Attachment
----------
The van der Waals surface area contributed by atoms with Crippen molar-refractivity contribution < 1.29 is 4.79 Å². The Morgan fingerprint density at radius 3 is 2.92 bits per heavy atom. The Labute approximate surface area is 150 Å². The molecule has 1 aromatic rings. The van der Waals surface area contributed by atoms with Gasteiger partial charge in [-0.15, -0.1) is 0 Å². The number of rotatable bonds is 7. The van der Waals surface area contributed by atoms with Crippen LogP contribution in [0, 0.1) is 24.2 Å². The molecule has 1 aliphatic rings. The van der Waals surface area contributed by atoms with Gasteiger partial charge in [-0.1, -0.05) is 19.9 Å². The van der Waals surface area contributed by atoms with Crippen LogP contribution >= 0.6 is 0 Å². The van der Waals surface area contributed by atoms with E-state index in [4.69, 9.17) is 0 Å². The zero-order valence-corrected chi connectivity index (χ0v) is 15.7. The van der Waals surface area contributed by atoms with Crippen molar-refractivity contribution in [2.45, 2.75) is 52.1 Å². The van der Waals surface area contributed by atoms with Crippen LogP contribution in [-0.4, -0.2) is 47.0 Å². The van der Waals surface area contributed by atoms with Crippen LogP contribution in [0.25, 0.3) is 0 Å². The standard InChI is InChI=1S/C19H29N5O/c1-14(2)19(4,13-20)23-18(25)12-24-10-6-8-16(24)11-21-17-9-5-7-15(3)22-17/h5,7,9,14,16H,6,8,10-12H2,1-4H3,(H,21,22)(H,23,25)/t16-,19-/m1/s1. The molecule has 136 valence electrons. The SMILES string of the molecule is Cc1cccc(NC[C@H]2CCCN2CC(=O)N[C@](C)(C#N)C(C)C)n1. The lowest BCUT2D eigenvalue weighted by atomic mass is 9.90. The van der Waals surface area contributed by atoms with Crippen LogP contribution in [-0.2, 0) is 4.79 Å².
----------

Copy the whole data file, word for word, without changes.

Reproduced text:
The van der Waals surface area contributed by atoms with Crippen molar-refractivity contribution < 1.29 is 4.79 Å². The Morgan fingerprint density at radius 3 is 2.92 bits per heavy atom. The Labute approximate surface area is 150 Å². The molecule has 1 aromatic rings. The van der Waals surface area contributed by atoms with Gasteiger partial charge in [-0.15, -0.1) is 0 Å². The number of rotatable bonds is 7. The van der Waals surface area contributed by atoms with Crippen LogP contribution in [0, 0.1) is 24.2 Å². The molecule has 1 aliphatic rings. The van der Waals surface area contributed by atoms with Gasteiger partial charge in [-0.1, -0.05) is 19.9 Å². The van der Waals surface area contributed by atoms with Crippen LogP contribution >= 0.6 is 0 Å². The van der Waals surface area contributed by atoms with E-state index in [4.69, 9.17) is 0 Å². The zero-order valence-corrected chi connectivity index (χ0v) is 15.7. The van der Waals surface area contributed by atoms with Crippen molar-refractivity contribution in [2.45, 2.75) is 52.1 Å². The van der Waals surface area contributed by atoms with Crippen LogP contribution in [-0.4, -0.2) is 47.0 Å². The van der Waals surface area contributed by atoms with Crippen LogP contribution in [0.25, 0.3) is 0 Å². The standard InChI is InChI=1S/C19H29N5O/c1-14(2)19(4,13-20)23-18(25)12-24-10-6-8-16(24)11-21-17-9-5-7-15(3)22-17/h5,7,9,14,16H,6,8,10-12H2,1-4H3,(H,21,22)(H,23,25)/t16-,19-/m1/s1. The molecule has 136 valence electrons. The SMILES string of the molecule is Cc1cccc(NC[C@H]2CCCN2CC(=O)N[C@](C)(C#N)C(C)C)n1. The lowest BCUT2D eigenvalue weighted by atomic mass is 9.90. The van der Waals surface area contributed by atoms with Crippen LogP contribution in [-0.2, 0) is 4.79 Å².